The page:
Audrain Voters Plump for Public Health

Nov 9, 2011

Missouri is ranked 50th among the states in funding for public health, spending about one third of the national average. Audrain County spends even less, just $7.90 per person. In this weekly Health & Wealth update, voters in Audrain went to the polls yesterday and approved a new property tax that will keep the county's struggling health department afloat. I spoke with reporter Garrett Bergquist, who has been driving around Audrain talking to voters.

By Garrett Bergquist (Mexico, Mo.)

Audrain County voters approved an initiative Tuesday to fund the county health unit with a property tax, replacing the center’s current funding system. Officials had said the unit was in danger of shutting down or severely curtailing its services under the existing system.

The initiative imposes a tax of 25 cents for every $100 of assessed property value. The tax applies to residential, commercial and farm property and goes into effect on January 1, 2013. Property taxes fund county health units in 87 of Missouri’s 114 counties.

Under current law, the Audrain City-County Health Unit receives most of its funding from a compact agreement with the cities of Mexico and Vandalia, the Audrain County Commission, and Audrain Medical Center. It’s one of only two county health units to be funded this way. Unit administrator Kevin Lowrance said Mexico had to reduce the amount it normally gives because of declining tax revenue as a result of the economy. Mexico and the Audrain County Commission each provide $107,500 out of the roughly $244,000 the unit receives from local sources each year.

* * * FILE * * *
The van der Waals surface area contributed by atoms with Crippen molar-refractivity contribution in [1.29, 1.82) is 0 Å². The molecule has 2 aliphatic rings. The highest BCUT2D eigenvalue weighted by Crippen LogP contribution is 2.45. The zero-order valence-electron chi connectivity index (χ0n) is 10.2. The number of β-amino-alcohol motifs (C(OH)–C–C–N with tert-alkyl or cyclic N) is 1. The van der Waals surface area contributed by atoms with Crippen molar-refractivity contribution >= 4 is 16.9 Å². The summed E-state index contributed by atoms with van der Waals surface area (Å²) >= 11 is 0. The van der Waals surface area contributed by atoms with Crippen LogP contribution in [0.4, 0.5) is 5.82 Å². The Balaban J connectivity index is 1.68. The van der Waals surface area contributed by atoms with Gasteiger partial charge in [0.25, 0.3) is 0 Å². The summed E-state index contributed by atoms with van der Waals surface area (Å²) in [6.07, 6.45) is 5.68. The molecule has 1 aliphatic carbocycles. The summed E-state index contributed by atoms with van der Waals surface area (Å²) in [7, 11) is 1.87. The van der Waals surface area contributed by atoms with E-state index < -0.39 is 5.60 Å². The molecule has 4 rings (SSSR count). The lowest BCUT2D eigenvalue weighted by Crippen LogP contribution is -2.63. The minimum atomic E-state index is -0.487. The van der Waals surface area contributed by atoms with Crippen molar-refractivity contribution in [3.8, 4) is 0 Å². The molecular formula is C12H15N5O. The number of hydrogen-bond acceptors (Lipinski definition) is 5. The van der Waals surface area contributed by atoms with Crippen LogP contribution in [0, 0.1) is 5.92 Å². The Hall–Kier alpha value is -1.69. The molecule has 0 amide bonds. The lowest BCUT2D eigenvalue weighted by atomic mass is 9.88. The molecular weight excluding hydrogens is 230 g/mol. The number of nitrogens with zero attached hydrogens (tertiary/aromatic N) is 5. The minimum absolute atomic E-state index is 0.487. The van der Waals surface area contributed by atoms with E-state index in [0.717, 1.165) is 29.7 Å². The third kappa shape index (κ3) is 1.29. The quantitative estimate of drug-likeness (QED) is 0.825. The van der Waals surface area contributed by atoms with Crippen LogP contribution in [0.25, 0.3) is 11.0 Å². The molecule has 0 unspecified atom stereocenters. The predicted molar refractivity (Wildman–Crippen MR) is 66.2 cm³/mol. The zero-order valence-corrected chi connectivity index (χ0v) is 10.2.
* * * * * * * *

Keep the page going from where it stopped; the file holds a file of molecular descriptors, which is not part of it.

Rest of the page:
The unit also gets some state and federal funding, but it only covers about 30 percent of the budget, or about $53,000.

“It’s just not feasible with $53,000 to cover all those costs that are incurred with these programs,” Lowrance said. The unit acts as the county health department, providing services such as health inspections, immunization clinics, and hospice care. 

While some voters said they liked the unit’s work, others were concerned about the effect the tax would have in concert with other tax issues on the ballot.

Nikki Leach, who owns a t-shirt shop in Mexico, said she understood why the center needed the money, but she didn’t think now was a good time to raise taxes. As a resident of Audrain County as well as a business owner, she will have to pay the tax twice, once for her home and once for her business.

The Audrain County clerk said the new tax means about $800,000 in revenue for the health unit. Because the unit will now be funded by the tax, state law requires the unit to start paying for things like insurance, facilities and benefit programs for its employees, something Audrain Medical Center covers for them currently. 

The initiative passed by 59 percent, with 1,551 votes to 1,071.